The United States continues to fall further behind world leaders in funding for university research. To reverse course, it should increase support by $45 billion per year and provide stronger incentives for businesses to increase their investments.
Black applicants to a prestigious research grant program at the National Institutes of Health are awarded funding at a significantly lower rate than their white peers. The NIH has been intensively investigating this funding gap since a 2011 report revealed the extent of the problem, looking for underlying mechanisms to use as opportunities for corrective intervention.
You can get a lot done in 10 minutes, but try this for speed: A ten-minute shuttle flight between Washington DC and Atlanta. It might sound like the stuff of fiction right now, but a team at Tuskegee University’s College of Engineering hopes to provide tremendous thrust to solving the challenges of hypersonic flight. Each week USBE sheds light on what’s being done in research at colleges and universities–where the research is being conducted, who’s involved, and what they’ve accomplished.
In 2011, a study led by economist Donna Ginther of the University of Kansas in Lawrence found that black applicants were significantly less likely than white applicants to be funded by the National Institutes of Health (NIH). Since then, NIH officials have examined a host of factors that might cause the disparity, from the historical advantages that white men enjoy to overt discrimination by grant reviewers. But the picture remains cloudy.
The National Science Foundation today announced the creation of a new program that will significantly advance research in AI and accelerate the development of transformational, AI-powered innovation by allowing researchers to focus on larger-scale, longer-term research.
The funds, to be sent to 41 school districts, nonprofit organizations, and state education agencies across the United States, are part of the Education Innovation and Research (EIR) program. Education Secretary Betsy DeVos made the announcement on Sept. 27.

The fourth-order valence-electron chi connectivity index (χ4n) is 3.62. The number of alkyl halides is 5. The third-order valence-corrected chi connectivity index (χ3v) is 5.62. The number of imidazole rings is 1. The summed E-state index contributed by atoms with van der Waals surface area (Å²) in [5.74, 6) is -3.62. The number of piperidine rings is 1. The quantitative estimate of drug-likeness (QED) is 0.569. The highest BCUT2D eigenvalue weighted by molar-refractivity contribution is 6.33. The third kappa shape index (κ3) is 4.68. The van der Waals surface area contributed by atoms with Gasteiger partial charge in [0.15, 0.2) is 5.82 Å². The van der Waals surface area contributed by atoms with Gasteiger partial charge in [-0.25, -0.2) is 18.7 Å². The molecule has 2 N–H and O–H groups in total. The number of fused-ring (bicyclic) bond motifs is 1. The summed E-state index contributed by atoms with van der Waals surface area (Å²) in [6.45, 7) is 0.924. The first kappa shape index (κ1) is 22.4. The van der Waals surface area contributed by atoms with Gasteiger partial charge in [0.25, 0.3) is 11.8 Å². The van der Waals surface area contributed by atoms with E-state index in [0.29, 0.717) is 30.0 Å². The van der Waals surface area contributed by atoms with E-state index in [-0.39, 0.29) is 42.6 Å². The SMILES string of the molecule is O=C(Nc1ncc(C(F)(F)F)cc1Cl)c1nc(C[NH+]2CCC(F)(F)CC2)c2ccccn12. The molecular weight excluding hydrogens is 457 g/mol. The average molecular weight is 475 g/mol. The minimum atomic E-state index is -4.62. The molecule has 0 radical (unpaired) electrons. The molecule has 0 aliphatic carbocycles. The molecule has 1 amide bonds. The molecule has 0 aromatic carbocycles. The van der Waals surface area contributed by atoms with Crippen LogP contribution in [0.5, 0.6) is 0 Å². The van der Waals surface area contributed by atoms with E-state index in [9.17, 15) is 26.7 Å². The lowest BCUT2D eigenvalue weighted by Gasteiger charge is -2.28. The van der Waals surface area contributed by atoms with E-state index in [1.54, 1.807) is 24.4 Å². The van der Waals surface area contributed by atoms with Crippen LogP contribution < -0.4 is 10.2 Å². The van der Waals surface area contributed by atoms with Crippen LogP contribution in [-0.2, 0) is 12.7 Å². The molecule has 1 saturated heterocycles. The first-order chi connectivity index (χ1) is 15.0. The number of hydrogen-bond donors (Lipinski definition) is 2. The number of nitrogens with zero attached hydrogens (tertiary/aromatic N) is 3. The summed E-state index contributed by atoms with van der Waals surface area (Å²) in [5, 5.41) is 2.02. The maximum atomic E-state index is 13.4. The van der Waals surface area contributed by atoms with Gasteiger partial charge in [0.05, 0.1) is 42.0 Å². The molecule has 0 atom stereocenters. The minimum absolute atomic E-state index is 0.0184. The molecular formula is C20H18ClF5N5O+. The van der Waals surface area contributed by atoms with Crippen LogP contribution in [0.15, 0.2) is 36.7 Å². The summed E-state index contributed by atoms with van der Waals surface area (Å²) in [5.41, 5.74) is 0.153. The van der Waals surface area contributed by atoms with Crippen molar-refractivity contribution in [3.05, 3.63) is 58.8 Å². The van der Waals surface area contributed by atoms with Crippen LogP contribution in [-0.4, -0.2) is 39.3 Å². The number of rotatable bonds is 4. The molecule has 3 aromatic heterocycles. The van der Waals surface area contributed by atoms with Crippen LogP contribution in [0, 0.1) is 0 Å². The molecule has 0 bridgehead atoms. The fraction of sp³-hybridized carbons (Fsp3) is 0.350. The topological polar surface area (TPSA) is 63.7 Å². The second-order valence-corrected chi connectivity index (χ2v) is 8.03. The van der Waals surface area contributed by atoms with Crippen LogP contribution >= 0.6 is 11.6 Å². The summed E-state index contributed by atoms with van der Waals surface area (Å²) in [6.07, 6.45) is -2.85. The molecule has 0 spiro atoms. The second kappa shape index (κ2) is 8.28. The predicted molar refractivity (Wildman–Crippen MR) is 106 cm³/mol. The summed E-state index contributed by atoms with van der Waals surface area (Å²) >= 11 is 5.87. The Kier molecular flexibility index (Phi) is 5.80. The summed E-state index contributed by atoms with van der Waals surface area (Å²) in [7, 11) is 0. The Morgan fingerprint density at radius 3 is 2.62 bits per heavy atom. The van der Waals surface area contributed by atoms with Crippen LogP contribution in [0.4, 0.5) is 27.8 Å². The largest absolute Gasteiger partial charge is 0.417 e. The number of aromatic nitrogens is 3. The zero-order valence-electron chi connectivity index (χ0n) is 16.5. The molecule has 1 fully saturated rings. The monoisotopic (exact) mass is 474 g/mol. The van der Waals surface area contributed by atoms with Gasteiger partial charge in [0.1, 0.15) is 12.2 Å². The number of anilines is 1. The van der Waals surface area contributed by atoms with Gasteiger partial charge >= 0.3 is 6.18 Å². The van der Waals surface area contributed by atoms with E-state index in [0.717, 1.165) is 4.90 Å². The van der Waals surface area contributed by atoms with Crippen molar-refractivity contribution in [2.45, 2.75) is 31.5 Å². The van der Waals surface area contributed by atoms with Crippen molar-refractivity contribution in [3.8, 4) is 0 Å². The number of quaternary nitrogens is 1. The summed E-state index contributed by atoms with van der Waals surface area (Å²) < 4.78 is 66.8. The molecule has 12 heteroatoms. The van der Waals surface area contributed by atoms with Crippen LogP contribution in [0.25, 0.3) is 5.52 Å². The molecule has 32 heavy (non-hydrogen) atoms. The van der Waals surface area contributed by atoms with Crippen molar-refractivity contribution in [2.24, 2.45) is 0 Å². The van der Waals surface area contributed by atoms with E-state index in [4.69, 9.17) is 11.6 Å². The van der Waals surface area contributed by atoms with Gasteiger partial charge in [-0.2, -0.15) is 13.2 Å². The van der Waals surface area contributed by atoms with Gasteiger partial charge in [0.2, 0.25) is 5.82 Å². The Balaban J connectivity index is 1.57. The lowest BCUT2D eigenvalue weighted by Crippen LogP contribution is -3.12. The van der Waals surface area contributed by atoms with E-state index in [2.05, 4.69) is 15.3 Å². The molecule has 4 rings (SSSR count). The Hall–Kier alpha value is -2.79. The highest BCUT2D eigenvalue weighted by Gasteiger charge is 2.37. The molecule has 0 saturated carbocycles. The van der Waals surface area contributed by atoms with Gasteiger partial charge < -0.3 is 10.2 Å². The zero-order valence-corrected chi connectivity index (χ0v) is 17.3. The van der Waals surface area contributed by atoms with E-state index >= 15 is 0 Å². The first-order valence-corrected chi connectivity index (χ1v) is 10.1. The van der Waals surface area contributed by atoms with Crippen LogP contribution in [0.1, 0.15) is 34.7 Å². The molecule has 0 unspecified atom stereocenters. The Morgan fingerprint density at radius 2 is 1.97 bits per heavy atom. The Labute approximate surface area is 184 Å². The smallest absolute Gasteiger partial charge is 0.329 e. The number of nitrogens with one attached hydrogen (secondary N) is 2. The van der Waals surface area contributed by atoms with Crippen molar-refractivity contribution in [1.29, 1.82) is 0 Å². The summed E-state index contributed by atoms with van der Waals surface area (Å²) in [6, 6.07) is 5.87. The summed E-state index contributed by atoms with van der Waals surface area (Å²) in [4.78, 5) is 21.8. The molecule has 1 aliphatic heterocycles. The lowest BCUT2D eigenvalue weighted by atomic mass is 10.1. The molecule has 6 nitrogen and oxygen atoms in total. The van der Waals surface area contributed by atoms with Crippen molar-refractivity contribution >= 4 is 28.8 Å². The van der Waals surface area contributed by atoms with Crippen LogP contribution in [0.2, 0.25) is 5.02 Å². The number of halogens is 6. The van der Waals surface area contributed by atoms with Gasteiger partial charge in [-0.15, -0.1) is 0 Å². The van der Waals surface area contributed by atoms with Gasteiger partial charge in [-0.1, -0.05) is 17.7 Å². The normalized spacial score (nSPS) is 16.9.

Contrary to what the mainstream media would have you believe, China is still behind and second to the United States in artificial intelligence (AI) innovation, according to Lux Research, a leading provider of tech-enabled research and advisory services for technology innovation. Over the past four years, Chinese artificial intelligence (AI) startups have received $6.1 billion in funding.
Historically black colleges are putting on a full-court press to have Congress extend more than $250 million in mandatory funding for minority-serving institutions that is set to expire at the end of the month. The funding includes roughly $85 million for HBCUs to support education programs in science, technology, math or engineering. The rest goes to tribal colleges and Hispanic-serving institutions.
Now that the deficit-financed mini-boom is over, economic growth is settling back into what seems to be its new, long-term normal of slightly over 2 percent per year. This is a big problem, because the health of our political and financial systems is closely linked to growing incomes. A future with 3 percent growth is much better than one with only 2 percent growth.
The greatest driver of economic progress since the dawn of the industrial revolution has been the development and adoption of technology, especially to either automate work or eliminate the need for it. The federal government should significantly increase spending on research and development that specifically targets technologies likely to boost productivity in order to spur growth and reduce the budget deficit.